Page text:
a life better than what we had

isn’t that what we always say? especially when we are accused of doting on or spoiling our children? we want them to have a life better than what we had. we want to give them more than what we had. we want them to want for nothing because we wanted but couldn’t have. if that’s truly the case…when do we stop? which generation will be the ones to say “i struggled, i wanted, i craved, and i never got… BUT i’m just fine”!

i know i’ve said those words. i know i’ve held (and hold) those very feelings. but is that a founded desire? are my children lacking in anything? their recital every single night of our three stanza prayer will tell you no. they are not lacking in faith. their smiles, size, clothing, hair, and shoes will tell you no. they aren’t lacking. not in love, food or hygiene. their desire to read book after book after book at bedtime will also tell you no. they are not lacking. not with reading, not with mother-child interaction. in fact, i don’t see any position in which they are lacking. they’re all very well cared for. they’re safe, happy, loved, well, and thriving. what more could I be looking for?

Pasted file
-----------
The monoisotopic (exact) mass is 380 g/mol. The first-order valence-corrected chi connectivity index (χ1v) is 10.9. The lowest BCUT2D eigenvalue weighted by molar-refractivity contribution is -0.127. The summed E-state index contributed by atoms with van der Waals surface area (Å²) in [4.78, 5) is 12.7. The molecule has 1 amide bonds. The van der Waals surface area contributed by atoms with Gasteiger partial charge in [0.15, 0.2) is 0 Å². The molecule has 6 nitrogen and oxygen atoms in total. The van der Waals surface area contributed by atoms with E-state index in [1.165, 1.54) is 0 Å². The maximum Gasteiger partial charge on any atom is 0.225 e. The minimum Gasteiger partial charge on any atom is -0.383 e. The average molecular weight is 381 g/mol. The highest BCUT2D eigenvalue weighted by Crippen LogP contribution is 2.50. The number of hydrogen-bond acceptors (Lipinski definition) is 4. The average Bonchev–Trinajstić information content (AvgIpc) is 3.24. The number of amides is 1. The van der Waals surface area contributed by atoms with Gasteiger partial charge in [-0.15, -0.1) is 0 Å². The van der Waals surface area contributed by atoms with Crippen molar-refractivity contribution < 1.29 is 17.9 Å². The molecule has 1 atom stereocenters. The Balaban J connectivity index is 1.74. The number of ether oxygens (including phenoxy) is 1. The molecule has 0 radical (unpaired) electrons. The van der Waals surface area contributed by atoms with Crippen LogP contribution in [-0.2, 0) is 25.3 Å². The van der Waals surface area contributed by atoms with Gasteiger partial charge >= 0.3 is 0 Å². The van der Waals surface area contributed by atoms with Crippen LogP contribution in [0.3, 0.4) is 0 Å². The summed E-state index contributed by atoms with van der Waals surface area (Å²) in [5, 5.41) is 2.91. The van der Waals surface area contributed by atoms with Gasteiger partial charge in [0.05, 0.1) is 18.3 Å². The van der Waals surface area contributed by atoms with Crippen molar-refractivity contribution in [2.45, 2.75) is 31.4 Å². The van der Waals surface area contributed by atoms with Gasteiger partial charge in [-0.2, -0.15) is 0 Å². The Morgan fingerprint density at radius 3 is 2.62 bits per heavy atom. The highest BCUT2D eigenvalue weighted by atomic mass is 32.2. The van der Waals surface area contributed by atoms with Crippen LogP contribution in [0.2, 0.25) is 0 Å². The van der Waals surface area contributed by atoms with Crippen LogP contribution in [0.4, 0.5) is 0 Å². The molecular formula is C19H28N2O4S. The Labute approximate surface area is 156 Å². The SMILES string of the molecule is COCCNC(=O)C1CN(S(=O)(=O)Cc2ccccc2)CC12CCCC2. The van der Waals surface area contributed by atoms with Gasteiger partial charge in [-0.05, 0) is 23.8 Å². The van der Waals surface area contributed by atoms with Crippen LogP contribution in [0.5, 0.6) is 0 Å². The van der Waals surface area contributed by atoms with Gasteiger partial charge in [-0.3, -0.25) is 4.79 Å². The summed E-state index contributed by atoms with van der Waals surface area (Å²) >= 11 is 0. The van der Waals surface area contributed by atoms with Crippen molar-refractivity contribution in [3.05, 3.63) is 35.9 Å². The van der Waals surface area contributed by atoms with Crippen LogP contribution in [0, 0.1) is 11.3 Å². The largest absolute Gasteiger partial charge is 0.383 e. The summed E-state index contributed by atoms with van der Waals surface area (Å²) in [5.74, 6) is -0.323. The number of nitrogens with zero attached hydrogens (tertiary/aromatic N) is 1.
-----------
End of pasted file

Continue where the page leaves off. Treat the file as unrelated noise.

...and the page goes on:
i think that’s the question that fuels parenting. i think wanting for them, and living vicariously is what makes the next generation the “leaders of tomorrow”. if we didn’t want for them, push them, challenge them… where would we be? not we as in us the parents, but we as in society. where would society be if there wasn’t a newest youngest brightest on the verge of something spectacular?

but do we honestly have to give them more or better? in all honesty, we turned out fine… with less. is giving more what we what? i don’t, not really. i don’t want to provide more. i want to provide better. better quality. better substance.

i want my children to have a strong faith in God. i want them to see and believe His purpose for them and their purpose for Him. i want them to exhibit honesty, confidence, grace, generosity, and kindness. i want them to stand out among their friends, among their classmates, and in the world. i want them to be better than me… in all ways. i want them to have character, be characters (they’ve already got that one checked off the list), and be utterly unforgettable.

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